These are known as the 'Sonnets of Desolation' or 'Terrible Sonnets'. They were probaby written between 1885-6  when he lived in Ireland. Surprisingly Hopkins didn't send them to his friend Robert Bridges; they were discovered after his death. I have included the two which I feel best capture the horrors of depression:

      I wake and feel the fell of dark, not day.
      What hours, O what black hours we have spent
      This night! what sights you, heart, saw; ways you went!
      And more must, in yet longer light's delay.
         With witness I speak this. But where I say
      Hours I mean years, mean life. And my lament
      Is cries countless, cries like dead letters sent
      To dearest him that lives alas! away.

         I am gall, I am heartburn. God's most deep decree
      Bitter would have me taste: my taste was me;
      Bones built in me, flesh filled, blood brimmed the curse.
         Selfyeast of spirit a dull dough sours. I see
      The lost are like this, and their scourge to be
      As I am mine, their sweating selves; but worse.

      No worst, there is none. Pitched past pitch of grief,
      More pangs will, schooled at forepangs, wilder wring.
      Comforter, where, where is your comforting?
      Mary, mother of us, where is your relief?
      My cries heave, herds-long; huddle in a main, a chief
      Woe, wórld-sorrow; on an áge-old anvil wince and sing —
      Then lull, then leave off. Fury had shrieked 'No ling-
      ering! Let me be fell: force I must be brief."'

          O the mind, mind has mountains; cliffs of fall
      Frightful, sheer, no-man-fathomed. Hold them cheap
      May who ne'er hung there. Nor does long our small
      Durance deal with that steep or deep. Here! creep,
      Wretch, under a comfort serves in a whirlwind: all
      Life death does end and each day dies with sleep.

      Considering that depression is almost an occupational hazard for poets - there have been surprisingly few good poems about the illness. Anyone know of any?

      Nature Cure

      Research has now shown that by being in nature our brains can create serotonin and dopamine and/or reduce cortisol. Hence nature is good for our mental health. There is a lady I follow on Twitter called Emma Mitchell - who is a fellow depressive - but who has done a lot of work on the efficacy of nature cures. She has written a bestselling book on the subject called The Wild Remedy.

      River Bure

      She also advocates being by water (rivers/sea etc) as another way of boosting our mental health. I've always been instinctively drawn towards rivers. This is a picture of the River Bure at Little Hautbois in Norfolk. I used to go canoeing here and its a place I regularly visit today.

      Here is a poem I wrote about another Norfolk river - the Tas - which hopefully shows how mindful moving water can be.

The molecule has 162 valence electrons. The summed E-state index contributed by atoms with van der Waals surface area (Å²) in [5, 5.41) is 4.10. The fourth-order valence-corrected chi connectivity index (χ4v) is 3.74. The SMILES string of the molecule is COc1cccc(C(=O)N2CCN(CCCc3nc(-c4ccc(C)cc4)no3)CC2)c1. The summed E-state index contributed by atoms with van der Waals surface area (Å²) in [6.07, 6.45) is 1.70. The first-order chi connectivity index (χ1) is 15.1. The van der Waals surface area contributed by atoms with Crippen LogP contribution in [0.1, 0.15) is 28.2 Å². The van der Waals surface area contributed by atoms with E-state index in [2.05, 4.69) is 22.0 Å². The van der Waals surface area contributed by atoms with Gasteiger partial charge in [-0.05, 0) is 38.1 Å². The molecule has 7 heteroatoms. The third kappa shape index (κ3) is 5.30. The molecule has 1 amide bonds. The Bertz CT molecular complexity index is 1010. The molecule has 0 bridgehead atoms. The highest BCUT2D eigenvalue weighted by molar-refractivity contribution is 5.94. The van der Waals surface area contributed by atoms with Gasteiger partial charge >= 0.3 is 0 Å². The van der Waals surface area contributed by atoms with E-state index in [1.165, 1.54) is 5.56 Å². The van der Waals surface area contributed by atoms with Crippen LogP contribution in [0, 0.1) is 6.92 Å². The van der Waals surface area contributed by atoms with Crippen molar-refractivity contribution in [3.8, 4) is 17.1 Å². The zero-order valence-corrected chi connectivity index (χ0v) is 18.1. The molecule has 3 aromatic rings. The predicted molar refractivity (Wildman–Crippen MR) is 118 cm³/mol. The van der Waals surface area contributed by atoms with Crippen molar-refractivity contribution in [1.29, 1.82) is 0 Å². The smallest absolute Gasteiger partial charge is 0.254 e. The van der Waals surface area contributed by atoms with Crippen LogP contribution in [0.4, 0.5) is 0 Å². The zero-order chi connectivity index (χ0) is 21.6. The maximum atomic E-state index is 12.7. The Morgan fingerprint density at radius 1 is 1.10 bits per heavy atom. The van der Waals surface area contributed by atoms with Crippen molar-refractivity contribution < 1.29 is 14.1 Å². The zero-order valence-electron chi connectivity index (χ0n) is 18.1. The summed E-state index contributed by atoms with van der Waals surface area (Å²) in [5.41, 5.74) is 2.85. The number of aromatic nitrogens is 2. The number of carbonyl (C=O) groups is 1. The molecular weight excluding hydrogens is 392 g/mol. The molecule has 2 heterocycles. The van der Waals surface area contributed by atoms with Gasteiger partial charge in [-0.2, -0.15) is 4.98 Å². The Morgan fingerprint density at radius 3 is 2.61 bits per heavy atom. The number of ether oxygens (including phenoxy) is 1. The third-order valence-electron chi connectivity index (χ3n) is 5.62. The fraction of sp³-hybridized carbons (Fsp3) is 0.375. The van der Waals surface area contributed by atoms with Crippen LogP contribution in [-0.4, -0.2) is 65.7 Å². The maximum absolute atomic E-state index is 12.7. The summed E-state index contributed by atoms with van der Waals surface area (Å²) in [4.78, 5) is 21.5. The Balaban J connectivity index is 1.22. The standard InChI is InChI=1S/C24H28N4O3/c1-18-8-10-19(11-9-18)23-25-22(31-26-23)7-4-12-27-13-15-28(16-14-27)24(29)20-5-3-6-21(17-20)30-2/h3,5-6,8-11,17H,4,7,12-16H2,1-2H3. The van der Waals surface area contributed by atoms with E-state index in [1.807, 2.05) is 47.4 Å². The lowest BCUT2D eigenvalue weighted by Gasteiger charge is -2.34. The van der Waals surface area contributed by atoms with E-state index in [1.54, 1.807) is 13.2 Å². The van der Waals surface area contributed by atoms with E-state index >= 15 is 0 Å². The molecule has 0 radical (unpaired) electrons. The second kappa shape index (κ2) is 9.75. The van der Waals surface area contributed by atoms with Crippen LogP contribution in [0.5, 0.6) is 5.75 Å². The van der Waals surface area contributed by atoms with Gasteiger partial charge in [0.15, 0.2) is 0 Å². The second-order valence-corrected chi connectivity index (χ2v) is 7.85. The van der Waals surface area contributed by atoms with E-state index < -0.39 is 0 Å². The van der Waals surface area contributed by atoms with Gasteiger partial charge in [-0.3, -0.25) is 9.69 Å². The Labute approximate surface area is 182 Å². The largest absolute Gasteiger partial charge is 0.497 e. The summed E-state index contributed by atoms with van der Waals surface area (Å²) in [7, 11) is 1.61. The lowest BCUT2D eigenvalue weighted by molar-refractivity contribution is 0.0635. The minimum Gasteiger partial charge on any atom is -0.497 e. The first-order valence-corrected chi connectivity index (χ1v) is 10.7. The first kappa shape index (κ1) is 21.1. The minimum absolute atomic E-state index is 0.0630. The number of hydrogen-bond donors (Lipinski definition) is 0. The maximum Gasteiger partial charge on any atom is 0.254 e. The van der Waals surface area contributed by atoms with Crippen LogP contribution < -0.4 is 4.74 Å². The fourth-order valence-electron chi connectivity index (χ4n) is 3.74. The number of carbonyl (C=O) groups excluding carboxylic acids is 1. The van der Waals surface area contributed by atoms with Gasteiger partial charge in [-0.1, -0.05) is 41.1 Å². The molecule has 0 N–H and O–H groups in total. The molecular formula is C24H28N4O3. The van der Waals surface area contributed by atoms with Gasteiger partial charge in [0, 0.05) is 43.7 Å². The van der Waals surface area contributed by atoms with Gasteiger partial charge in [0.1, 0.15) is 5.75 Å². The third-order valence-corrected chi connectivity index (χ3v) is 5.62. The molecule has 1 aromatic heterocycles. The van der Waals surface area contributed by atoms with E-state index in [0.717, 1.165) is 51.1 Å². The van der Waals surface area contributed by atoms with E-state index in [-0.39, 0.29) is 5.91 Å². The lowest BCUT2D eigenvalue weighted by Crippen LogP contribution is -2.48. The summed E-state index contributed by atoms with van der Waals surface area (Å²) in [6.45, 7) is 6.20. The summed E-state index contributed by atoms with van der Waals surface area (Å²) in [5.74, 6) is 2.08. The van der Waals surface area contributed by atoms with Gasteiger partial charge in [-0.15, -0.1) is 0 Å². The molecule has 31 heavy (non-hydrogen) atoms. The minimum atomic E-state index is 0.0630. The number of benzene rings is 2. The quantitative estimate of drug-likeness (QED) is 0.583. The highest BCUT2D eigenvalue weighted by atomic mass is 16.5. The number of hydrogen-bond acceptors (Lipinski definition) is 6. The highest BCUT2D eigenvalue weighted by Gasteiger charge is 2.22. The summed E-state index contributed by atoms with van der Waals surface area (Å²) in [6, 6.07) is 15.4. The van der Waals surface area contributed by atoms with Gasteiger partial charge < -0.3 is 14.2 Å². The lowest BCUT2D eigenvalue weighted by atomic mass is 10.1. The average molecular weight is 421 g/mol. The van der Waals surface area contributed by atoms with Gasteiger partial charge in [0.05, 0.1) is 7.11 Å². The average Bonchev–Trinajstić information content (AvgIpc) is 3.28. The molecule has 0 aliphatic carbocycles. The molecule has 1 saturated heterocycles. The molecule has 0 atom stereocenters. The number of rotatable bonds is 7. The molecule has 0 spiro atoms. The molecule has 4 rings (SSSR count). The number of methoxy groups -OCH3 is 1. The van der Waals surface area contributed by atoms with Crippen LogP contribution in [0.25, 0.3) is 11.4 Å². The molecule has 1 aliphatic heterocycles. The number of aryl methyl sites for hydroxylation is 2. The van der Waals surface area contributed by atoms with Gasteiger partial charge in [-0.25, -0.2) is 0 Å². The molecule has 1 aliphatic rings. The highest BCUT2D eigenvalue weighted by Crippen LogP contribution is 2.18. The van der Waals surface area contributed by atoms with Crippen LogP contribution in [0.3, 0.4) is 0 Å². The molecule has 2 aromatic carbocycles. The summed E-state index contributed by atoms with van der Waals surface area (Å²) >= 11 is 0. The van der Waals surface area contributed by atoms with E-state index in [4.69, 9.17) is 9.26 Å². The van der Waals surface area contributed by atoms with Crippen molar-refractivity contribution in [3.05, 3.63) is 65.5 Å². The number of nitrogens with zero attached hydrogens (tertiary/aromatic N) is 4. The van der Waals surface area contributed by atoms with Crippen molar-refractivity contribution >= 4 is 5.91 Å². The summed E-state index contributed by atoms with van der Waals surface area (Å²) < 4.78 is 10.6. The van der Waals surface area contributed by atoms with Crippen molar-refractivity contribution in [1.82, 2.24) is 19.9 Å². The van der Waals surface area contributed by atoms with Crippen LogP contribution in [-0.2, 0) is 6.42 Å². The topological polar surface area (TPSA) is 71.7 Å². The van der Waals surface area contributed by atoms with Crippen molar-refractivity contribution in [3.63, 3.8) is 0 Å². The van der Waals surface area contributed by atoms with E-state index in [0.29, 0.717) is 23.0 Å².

You flow endlessly.
      Over you your lights are beautiful—luminous and dark, moving and still, broken and whole.

      In summer, columns of light—mottled by leaves.

      In winter, the bleak light over farmland, the frosted-grey depth.
      Today, in spring, lights dancing in and out of shadow—concealing and revealing.

      In your course you are infinitely changing—neither crooked nor straight.
      You fit your banks.
      Running you are beautiful—slow in the deep pools—vociferous and fast in the shallows.

      In private land you are hidden.
      In public land you are open.
      Beneath bridges you reflect back the faces of watchers
      In winter, you fill with water and become clouded.
      You race between alders, pound through sluices, tumble over fords.
      You wear a sullen expression.

      In summer, you slow up and become limpid.
      You display your weed in long floating trails.
      You glitter past grazing cattle.

      Then after long concealment your fish  appear—sparkling-sided, melting and merging, vanishing and visible.

      There have been many books advocating nature as a cure for mental health. One of the earliest was Nature Cure by Richard Mabey which, despite its title is not really about his cure for clinical depression but about his subsequent move to Norfolk from the Chilterns. Another one with a Norfolk connection is Bird Therapy by Joe Harkness about his use of ornithology to help after he experienced a nervous breakdown in 2013. The book was crowd funded and has since become a best seller. Joe used to be on Twitter too but closed his account after as he found it was not helping his mental health.

      I used to be indecisive but now I'm not so sure

      Indecisiveness is another sympton of anxiety and depression. In fact, deciding on the smallest of things can throw a depressed person into a complete meltdown.

      Every day we have to make many decisions. Most of then are small. Shall I have tea or coffee? Shall I wear blue socks or black socks? Shall I put the radio on now? Shall I have lunch now or later? Under normal circumstances these sort of decisions are made almost automatically - but if you are depressed they can literally be agony. Why is this? Well - it's not known exactly why depression/anxiety causes indecision but it could be due to the fact that: